Prisoners in space peer into the void.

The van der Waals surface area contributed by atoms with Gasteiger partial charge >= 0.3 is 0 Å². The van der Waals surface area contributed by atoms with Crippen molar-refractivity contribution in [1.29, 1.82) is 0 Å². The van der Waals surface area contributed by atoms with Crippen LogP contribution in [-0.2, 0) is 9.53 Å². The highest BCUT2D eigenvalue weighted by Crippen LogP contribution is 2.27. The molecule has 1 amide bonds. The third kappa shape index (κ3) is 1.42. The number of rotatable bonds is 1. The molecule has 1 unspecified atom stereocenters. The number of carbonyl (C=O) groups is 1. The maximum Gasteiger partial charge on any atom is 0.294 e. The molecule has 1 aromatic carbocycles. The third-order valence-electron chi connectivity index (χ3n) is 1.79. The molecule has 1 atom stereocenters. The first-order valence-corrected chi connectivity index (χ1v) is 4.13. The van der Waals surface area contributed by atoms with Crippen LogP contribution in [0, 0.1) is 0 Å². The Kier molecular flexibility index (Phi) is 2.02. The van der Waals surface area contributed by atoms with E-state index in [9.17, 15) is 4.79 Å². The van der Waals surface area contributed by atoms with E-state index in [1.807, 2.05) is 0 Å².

If Robert Pattinson is aiming to establish himself as a serious actor, “the plan is working,” said Caryn James in BBC.com. Following his impressive turns in Good Time and Damsel, the former Twilight heartthrob delivers just the humane, understated performance needed to ground Claire Denis’ “provocative, eerie, and above all weird” new film. Pattinson plays one of several death-row inmates (alongside Mia Goth and Outkast’s André Benjamin) who have agreed to travel into deep space for a government experiment. The close quarters provide Denis a petri dish for probing the essence of human behavior. Juliette Binoche, “the world’s finest actress,” plays a mad scientist obsessed with reproduction, said David Ehrlich in IndieWire.com. She uses the other passengers as guinea pigs, but because sex isn’t allowed in this “sublime” film, unfulfilled desires lead to violence. “High Life can be brutal and breathtakingly perverse,” and its moments of tenderness make it even more disturbing, said Justin Chang in LATimes.com. At 72, Denis is “one of our greatest living filmmakers.” Though I overheard a man blasting the French provocateur’s English-language debut as the worst movie ever, “one viewer’s hyperbolic anger can be a reliable indicator that a masterwork has presented itself.” ■